It has been some time in coming but eventually the Conservative Party has accepted that there is a link between the roll-out of Universal Credit and the increase usage of food banks, by those in desperate need of basic food and living supplies.
Amber Rudd accepted that huge increase in food bank usage has, in some part, been caused by UC. Until today senior Tories have flatly denied that this was the case.
The number of emergency food parcels handed out by the Trussell Trust charity has soared from 61,000 in 2010/11 to 1.3million last year.
The PM in 2017 batted aside questions about nurses seeking assistance from food banks, saying: “There are many complex reasons why people go to foodbanks.”
Now Rudd has said: “It is absolutely clear that there were challenges with the initial rollout of Universal Credit .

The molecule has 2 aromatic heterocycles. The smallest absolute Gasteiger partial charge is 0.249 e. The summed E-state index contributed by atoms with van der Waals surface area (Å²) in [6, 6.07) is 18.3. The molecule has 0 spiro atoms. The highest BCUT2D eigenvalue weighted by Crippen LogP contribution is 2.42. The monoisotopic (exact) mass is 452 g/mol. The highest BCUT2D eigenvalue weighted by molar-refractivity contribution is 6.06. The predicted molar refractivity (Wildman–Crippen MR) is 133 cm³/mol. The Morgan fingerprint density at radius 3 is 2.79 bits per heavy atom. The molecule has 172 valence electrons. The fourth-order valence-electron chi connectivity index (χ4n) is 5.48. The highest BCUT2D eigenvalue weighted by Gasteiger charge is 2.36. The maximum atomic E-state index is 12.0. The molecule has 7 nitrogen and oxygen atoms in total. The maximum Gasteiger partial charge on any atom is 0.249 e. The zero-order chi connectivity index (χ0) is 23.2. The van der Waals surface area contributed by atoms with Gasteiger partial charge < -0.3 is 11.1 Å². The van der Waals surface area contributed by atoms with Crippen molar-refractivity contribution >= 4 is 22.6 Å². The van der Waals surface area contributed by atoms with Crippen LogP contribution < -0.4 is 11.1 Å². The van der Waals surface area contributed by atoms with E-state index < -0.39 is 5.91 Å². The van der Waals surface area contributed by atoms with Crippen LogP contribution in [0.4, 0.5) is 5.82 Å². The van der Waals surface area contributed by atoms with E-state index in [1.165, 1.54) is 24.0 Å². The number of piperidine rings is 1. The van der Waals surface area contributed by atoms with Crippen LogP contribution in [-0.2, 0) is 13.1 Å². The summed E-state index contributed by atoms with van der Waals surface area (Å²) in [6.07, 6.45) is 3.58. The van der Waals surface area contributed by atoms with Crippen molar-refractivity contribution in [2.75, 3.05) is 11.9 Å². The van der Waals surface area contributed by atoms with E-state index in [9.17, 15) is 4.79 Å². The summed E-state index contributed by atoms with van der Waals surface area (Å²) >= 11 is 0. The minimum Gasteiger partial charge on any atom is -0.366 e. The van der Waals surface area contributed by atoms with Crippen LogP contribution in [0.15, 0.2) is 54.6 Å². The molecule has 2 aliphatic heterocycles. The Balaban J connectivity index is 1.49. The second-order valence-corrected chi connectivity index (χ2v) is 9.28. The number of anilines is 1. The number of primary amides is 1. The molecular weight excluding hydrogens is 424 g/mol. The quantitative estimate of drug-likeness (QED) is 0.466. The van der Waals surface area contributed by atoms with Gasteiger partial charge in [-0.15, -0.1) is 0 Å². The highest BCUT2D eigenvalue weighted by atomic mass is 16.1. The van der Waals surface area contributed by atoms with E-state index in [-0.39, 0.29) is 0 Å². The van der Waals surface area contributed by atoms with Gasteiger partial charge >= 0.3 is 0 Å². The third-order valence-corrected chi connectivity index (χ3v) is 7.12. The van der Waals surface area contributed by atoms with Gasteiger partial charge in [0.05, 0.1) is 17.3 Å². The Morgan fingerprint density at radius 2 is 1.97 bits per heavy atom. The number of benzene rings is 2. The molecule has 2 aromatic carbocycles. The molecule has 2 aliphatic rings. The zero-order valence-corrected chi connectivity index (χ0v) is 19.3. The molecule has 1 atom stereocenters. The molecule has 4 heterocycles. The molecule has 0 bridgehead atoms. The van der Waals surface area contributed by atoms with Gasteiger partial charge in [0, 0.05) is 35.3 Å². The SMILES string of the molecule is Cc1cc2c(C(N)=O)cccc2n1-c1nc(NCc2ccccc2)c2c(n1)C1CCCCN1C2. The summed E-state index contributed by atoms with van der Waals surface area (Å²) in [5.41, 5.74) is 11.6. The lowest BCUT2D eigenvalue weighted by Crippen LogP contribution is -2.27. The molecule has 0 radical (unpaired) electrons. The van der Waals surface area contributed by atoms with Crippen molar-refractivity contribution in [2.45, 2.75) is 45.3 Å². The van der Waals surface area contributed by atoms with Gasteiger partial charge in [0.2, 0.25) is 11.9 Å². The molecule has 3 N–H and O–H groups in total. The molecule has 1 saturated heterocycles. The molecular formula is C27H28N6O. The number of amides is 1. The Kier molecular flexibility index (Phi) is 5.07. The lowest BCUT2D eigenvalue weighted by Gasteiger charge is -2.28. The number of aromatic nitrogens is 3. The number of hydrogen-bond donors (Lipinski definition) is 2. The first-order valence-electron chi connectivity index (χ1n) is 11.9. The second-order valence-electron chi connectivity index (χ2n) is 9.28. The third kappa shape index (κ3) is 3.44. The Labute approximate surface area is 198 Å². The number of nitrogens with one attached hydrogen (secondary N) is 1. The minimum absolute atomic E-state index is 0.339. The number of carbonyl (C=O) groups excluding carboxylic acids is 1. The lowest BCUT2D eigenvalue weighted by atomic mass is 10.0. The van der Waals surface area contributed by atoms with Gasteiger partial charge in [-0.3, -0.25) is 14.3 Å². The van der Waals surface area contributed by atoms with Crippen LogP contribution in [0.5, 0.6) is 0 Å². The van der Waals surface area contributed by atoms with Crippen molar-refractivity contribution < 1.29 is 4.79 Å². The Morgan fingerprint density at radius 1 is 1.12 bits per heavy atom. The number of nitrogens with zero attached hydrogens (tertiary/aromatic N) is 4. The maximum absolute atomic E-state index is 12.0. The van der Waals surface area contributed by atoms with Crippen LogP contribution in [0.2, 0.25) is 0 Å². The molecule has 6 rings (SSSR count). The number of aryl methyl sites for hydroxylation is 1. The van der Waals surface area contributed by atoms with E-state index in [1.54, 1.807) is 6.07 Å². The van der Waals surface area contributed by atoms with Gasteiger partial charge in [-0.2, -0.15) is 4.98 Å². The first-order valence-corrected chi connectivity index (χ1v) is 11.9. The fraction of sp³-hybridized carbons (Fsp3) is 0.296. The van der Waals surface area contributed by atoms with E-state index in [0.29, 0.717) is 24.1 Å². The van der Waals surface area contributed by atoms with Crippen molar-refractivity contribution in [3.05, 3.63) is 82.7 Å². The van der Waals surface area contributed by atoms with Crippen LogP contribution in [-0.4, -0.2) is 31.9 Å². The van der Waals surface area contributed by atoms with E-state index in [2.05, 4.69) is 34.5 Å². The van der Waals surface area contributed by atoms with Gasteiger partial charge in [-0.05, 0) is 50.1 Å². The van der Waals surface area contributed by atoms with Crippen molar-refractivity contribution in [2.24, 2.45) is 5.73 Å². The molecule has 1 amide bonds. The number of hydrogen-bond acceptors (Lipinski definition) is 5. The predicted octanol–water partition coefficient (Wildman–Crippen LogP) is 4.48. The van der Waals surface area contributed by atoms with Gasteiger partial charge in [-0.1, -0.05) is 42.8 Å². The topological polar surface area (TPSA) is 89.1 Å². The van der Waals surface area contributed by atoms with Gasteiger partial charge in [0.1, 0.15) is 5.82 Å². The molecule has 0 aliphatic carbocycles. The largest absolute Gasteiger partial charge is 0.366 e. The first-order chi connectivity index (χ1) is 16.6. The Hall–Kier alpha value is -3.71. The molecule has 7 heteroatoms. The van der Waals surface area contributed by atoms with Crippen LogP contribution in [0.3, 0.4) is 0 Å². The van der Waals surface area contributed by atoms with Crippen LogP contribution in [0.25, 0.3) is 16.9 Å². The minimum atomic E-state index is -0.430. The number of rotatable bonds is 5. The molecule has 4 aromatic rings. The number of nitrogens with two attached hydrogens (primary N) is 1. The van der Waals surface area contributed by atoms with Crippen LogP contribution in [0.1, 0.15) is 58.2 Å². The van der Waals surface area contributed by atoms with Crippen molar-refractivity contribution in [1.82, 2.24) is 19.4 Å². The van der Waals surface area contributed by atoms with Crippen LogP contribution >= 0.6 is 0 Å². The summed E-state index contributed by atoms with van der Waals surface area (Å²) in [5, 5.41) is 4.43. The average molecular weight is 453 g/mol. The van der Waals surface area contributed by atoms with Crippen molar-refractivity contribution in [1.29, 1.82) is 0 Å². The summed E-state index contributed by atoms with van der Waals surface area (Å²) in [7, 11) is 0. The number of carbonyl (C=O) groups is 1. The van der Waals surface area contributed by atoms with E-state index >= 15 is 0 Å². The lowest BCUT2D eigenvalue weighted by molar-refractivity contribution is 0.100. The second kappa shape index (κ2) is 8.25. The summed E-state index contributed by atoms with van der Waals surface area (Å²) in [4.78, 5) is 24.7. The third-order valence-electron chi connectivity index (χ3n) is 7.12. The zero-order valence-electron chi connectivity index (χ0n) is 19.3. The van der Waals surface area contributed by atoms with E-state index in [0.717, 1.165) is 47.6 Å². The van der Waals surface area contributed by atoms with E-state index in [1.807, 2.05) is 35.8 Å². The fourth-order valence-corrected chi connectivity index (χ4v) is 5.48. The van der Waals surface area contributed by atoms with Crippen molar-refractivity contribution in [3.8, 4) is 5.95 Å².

“And the main issue that led to an increase in food bank use could have been the fact that people had difficulty accessing their money early enough.
“We have made changes to accessing Universal Credit so that people can have advances, so that there is a legacy run-on after two weeks, of housing benefit, and we believe that will help with food insecurity.”
Rudd continued: “I have acknowledged the fact that people had difficulty accessing the money on time as one of the causes for the growth in food banks.
“But we have tried to address that and one of the principal ways of doing that is ensuring every applicant can have advance payment on the day that they apply.”
Frank Field said: “At last, we have a secretary of state who is willing to have a much more open debate on the link that exists between universal credit and the need for food banks.”
“Most importantly for claimants, this debate needs to result in action which eliminates the lengthy wait for benefits to be paid.”
Food bank warns Britain in crisis after families given 660K emergency starvation ration packs in just 6 months
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